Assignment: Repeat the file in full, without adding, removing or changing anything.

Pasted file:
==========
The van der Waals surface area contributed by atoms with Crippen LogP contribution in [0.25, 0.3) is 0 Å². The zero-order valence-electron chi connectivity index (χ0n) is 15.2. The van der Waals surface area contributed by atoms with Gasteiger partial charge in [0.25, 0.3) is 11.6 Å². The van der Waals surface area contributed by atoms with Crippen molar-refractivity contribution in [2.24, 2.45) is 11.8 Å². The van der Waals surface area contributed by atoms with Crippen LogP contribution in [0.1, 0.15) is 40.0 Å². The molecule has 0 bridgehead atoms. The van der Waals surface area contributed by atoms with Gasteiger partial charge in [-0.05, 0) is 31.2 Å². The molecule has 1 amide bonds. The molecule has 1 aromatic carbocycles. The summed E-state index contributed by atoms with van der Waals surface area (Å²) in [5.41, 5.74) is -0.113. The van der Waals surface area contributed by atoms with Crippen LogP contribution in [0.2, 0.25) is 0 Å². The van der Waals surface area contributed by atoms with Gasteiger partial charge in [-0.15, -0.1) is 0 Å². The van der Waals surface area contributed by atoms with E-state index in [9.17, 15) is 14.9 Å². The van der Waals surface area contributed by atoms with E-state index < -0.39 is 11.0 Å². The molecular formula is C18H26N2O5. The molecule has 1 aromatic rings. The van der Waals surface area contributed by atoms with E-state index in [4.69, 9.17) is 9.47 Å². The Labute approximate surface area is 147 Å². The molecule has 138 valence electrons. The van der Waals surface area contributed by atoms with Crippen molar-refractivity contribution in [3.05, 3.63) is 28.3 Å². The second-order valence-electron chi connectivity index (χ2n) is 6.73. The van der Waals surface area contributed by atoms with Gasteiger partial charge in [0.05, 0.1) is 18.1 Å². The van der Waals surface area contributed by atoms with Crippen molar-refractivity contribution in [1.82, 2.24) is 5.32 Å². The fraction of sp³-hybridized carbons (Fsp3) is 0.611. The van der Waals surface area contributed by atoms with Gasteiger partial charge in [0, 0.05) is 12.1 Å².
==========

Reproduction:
The van der Waals surface area contributed by atoms with Crippen LogP contribution in [0.25, 0.3) is 0 Å². The zero-order valence-electron chi connectivity index (χ0n) is 15.2. The van der Waals surface area contributed by atoms with Gasteiger partial charge in [0.25, 0.3) is 11.6 Å². The van der Waals surface area contributed by atoms with Crippen molar-refractivity contribution in [2.24, 2.45) is 11.8 Å². The van der Waals surface area contributed by atoms with Crippen LogP contribution in [0.1, 0.15) is 40.0 Å². The molecule has 0 bridgehead atoms. The van der Waals surface area contributed by atoms with Gasteiger partial charge in [-0.05, 0) is 31.2 Å². The molecule has 1 amide bonds. The molecule has 1 aromatic carbocycles. The summed E-state index contributed by atoms with van der Waals surface area (Å²) in [5.41, 5.74) is -0.113. The van der Waals surface area contributed by atoms with Crippen LogP contribution in [0.2, 0.25) is 0 Å². The van der Waals surface area contributed by atoms with Gasteiger partial charge in [-0.15, -0.1) is 0 Å². The van der Waals surface area contributed by atoms with E-state index in [9.17, 15) is 14.9 Å². The van der Waals surface area contributed by atoms with E-state index < -0.39 is 11.0 Å². The molecular formula is C18H26N2O5. The molecule has 1 aromatic rings. The van der Waals surface area contributed by atoms with E-state index in [4.69, 9.17) is 9.47 Å². The Labute approximate surface area is 147 Å². The molecule has 138 valence electrons. The van der Waals surface area contributed by atoms with Crippen molar-refractivity contribution in [3.05, 3.63) is 28.3 Å². The second-order valence-electron chi connectivity index (χ2n) is 6.73. The van der Waals surface area contributed by atoms with Gasteiger partial charge in [0.05, 0.1) is 18.1 Å². The van der Waals surface area contributed by atoms with Crippen molar-refractivity contribution in [1.82, 2.24) is 5.32 Å². The fraction of sp³-hybridized carbons (Fsp3) is 0.611. The van der Waals surface area contributed by atoms with Gasteiger partial charge in [0, 0.05) is 12.1 Å².